Legal Conference Blog

The Gallagher Law Library at the UW School of Law is sponsoring a blog tracking legal conferences throughout the world. This blog is an excellent place to keep track of upcoming conferences. Please, take a look at it: http://depts.washington.edu/lawref/confblog/

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24 July, 2007

Digitized Civil Law Materials

These are three collections of digitized legal and civil law original resources available on the web.

The Junta de Andalucia ,through their Cultural Chamber, has a virtual library (biblioteca virtual not the librería virtual, which is the virtual bookstore) with a collection of digitized original legal materials going back to the XVI cent.

The Universidad de Sevilla through their main library has a collection of digitized original materials which contains a several legal and civil law sources.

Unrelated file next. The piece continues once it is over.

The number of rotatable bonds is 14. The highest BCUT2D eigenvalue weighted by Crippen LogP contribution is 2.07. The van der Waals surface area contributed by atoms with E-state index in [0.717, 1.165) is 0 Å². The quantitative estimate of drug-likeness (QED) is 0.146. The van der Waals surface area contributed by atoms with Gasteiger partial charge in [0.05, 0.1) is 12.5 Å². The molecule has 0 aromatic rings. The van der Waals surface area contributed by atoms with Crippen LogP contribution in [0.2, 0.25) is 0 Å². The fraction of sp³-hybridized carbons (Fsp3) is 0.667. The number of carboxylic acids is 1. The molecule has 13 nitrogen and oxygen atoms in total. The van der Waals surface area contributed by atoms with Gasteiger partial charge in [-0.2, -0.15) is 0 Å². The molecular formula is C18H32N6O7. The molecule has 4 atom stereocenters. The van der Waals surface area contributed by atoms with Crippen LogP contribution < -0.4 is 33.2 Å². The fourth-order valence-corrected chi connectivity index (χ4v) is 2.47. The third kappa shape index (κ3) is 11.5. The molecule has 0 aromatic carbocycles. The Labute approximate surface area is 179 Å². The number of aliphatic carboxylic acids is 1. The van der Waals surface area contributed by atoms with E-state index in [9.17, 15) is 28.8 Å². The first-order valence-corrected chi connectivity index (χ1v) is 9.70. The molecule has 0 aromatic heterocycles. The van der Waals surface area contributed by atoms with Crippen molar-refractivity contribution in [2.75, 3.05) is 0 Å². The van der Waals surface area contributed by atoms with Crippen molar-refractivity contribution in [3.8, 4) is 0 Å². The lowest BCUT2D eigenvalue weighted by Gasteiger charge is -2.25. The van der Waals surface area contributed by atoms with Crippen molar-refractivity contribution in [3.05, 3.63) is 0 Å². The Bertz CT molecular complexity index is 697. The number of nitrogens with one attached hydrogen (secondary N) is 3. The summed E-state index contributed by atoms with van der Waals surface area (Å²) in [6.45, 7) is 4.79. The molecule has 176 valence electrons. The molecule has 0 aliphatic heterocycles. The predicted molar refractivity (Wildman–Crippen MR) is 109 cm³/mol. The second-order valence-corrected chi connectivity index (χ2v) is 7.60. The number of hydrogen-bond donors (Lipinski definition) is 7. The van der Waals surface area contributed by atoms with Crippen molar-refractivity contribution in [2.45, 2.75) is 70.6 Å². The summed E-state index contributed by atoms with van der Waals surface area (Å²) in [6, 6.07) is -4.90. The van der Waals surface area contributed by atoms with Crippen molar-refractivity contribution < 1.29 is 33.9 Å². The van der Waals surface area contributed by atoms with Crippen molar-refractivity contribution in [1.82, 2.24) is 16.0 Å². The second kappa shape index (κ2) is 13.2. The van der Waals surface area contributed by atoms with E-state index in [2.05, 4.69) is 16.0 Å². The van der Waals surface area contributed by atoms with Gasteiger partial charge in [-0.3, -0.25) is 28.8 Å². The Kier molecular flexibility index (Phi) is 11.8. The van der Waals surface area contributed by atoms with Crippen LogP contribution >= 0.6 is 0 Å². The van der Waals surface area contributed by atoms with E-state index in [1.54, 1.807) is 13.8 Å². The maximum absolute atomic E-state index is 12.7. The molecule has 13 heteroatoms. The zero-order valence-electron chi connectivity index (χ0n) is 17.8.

Finally, the Facultad de Derecho de la Universidad de Sevilla has the PixeLegis project which is dedicated to digitizing legal and civil law materials from the XIX cent.

These three different projects for digitized materials make access to original resources easier for the researcher. Enjoy your search!

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09 July, 2007

Lois Françaises en Anglais

Here's a great resource for French law in English. French-Law Net, http://french-law.net/, is edited by Nicolas Jondet, a lawyer and Ph.D. candidate in copyright law at the University of Edinburgh School of Law. This blog "provides news updates in English on recent developments in French Law, focusing on Intellectual Property, Technology and Medical Law."

With thanks to Mary Whisner, the official goddess of Reference, who tipped me off to this great resource. Check out her blogs at: http://www.blogger.com/profile/06780343632178750011

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10 May, 2007

Cornell Law School Collaborates with French Cour de Cassation

Cornell Law School is establishing a Center for Documentation on American Law at the French Cour de Cassation in Paris. The Cornell Law Library is shipping 13,000 volumes to the French Court, and offering electronic research assistance. The Center will be dedicated before an audience of the world's leading jurists at a groundbreaking international judicial conference set to take place in Paris July 17, 2007...